Procrastination is an age-old issue that has been often reduced to simple laziness, but given our insatiable human curiosity, scientists and researchers have been studying the phenomenon for a long time now, mainly attempting to fix it, and when that didn’t work, trying to understand it.
The thing is, procrastination is a fairly common trait in a lot of people who have issues with anxiety and perfectionism– long before the concepts of anxiety and perfectionism even got their names. Procrastination is actually a self-protective action; it’s a defense mechanism.
- We procrastinate because we’re don’t feel good about the thing we’re supposed to do, so we keep pushing and putting things off.
- We hem and haw. We do other things.
- We do anything else except the thing, because it makes us uncomfortable to even think about it –and for the most part, we don’t even think to delve deeper into why that’s so.
Perhaps these situations seem familiar?
- You can’t decide which task goes first, because all of these things are important and urgent.
- You want to do the best job you can, and you know you only have so much time before the project is due.
- You’re going to disappoint the people counting on you, you know it, and you’re avoiding the blowout for as long as you can.
- You don’t have enough data to make a good decision, and you want to make sure it’s the best one you can make.
- It’s been a while since you received that email, voicemail, message, etc. and you feel it’s embarrassing to only respond now.
And if that wasn’t enough, beating yourself up about putting things off only makes you feel worse. You lose you stomach for taking action, you’re downbeat because you haven’t taken action, and you have no energy to take action.
Oddly enough, procrastinators usually finish with all the easy stuff early. Like cake and frosting, we go for the surface stuff because it’s a sweet deal, so we polish it off quickly. And faced with the things that make us step back, we don’t even think to see that these things aren’t as emotionally neutral for us as the easy things are. Thinking of unfinished, important business things makes us feel tired. We feel ashamed of taking so long to to do or to respond to them.
We dread them.
An effective way to get up and act is to ask why that’s so, and keep on asking why.
Honestly reason out why it’s uncomfortable to start by look head on at what’s stopping you from acting. It’s a process of elimination. “I don’t want to do ____ because ____.” You deal with the reason why not, it can clear your mind enough so you can finally move.
Identify the ‘seeds of doom’ for these things you’re putting off.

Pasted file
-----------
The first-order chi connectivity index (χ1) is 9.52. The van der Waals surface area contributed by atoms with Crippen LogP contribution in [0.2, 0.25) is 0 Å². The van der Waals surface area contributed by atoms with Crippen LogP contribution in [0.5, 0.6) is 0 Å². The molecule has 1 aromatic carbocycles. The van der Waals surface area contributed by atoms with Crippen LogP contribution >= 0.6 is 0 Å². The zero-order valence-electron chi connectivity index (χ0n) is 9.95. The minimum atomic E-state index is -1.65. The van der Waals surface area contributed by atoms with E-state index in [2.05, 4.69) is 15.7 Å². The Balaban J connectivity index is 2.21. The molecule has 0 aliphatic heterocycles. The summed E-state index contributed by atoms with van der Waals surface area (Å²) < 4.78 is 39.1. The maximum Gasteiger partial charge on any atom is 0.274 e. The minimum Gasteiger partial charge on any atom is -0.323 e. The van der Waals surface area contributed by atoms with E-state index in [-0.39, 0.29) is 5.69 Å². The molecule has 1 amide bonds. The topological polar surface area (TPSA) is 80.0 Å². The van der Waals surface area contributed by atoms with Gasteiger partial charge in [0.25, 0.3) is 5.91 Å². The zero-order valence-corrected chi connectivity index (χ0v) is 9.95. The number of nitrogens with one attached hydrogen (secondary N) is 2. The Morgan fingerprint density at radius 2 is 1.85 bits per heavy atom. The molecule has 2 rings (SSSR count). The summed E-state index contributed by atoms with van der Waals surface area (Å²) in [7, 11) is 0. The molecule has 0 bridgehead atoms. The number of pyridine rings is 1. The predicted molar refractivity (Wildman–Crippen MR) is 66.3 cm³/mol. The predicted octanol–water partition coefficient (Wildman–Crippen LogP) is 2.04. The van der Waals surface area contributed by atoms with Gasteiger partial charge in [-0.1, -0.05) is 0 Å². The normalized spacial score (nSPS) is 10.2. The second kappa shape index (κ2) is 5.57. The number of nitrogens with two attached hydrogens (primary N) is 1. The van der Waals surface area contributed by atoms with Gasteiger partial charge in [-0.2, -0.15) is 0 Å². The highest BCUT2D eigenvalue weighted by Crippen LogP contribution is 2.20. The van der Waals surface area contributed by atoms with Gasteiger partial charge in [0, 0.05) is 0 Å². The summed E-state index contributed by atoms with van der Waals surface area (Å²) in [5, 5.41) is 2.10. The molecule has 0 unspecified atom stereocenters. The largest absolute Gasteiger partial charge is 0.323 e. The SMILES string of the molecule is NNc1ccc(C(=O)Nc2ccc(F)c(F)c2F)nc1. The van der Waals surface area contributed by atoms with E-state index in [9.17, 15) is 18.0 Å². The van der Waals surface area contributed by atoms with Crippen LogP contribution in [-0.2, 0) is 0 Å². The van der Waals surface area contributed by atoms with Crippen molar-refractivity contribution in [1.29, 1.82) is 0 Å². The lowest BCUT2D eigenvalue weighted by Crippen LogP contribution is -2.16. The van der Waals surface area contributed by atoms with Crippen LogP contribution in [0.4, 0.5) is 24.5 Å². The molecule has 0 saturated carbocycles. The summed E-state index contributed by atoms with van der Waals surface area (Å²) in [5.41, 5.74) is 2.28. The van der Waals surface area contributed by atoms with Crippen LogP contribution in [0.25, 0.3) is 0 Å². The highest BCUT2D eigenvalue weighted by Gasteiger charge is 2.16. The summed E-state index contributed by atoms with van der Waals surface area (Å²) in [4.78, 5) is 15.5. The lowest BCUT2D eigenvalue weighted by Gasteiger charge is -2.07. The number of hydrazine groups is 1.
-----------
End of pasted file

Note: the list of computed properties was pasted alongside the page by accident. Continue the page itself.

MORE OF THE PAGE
What ticks you off about them? The more you find out about what you don’t like about a particular task, the more information you get about how you can deal with it. It’s defining by negatives. “This” is what you haven’t done yet to make this Dread Thing a Done Thing, so you go about fixing the requirements of those unfinished steps…and you Do The Thing!
You can’t make a decision yet? Ask for help. Ask a friend. They can have a more detached approach and help you see things you’re too close to see clearly. Don’t push immediately for a “Yes” or “No’ answer, get more feedback on how much saying “Yes” or “No” will benefit you can help you decide.
Circling the issue.
- It’s the emails you’ve open and closed a dozen times, and yet never even drafted replies for-you can’t settle on a damn thing to say.
- It’s the last things on the To-Do list that don’t have a check-mark, no matter how many times you refer to the list.
Circling around an unfinished tasks makes it a problem because it wastes time, attention and energy, and makes task mutate and loom even bigger and more monstrous in your head.
Go Straight to The Point. Ask why. (And keep asking why.)
- “I don’t want to do this because it’s hard.” Why? Why, why, why?
- “Because I have identify the resources and resource personnel that can help me get this done, and I don’t personally know all of the people who are in a good position to help me…hmm. Let me just get the names down.”
- “Because I have to ask for help from a complete stranger though email and I want to come across as pleasant and professional…wait. That’s not so bad.”
- “Because if my top choices refuse I have to have back up choices ready. …Oh.”
Sometimes, merely addressing the discomfort, the dread, or the anxiety is enough to break apart the log-jam in your head and get you unstuck. Often, the ‘negatives’ you identify can define the steps you take to resolve the issue already.
We all have important tasks and things that we balk at completing. The internal discomfort is often the blockage that keeps us from moving on. When you face the roots of this discomfort, you can unravel them and remove the bottlenecks that’s been holding you up for so long.
Bonus link: How To Get Yourself to Do things (Raptitude)
This is a great read with graphics that can show you how anxiety keeps you stuck in the procrastination zone.
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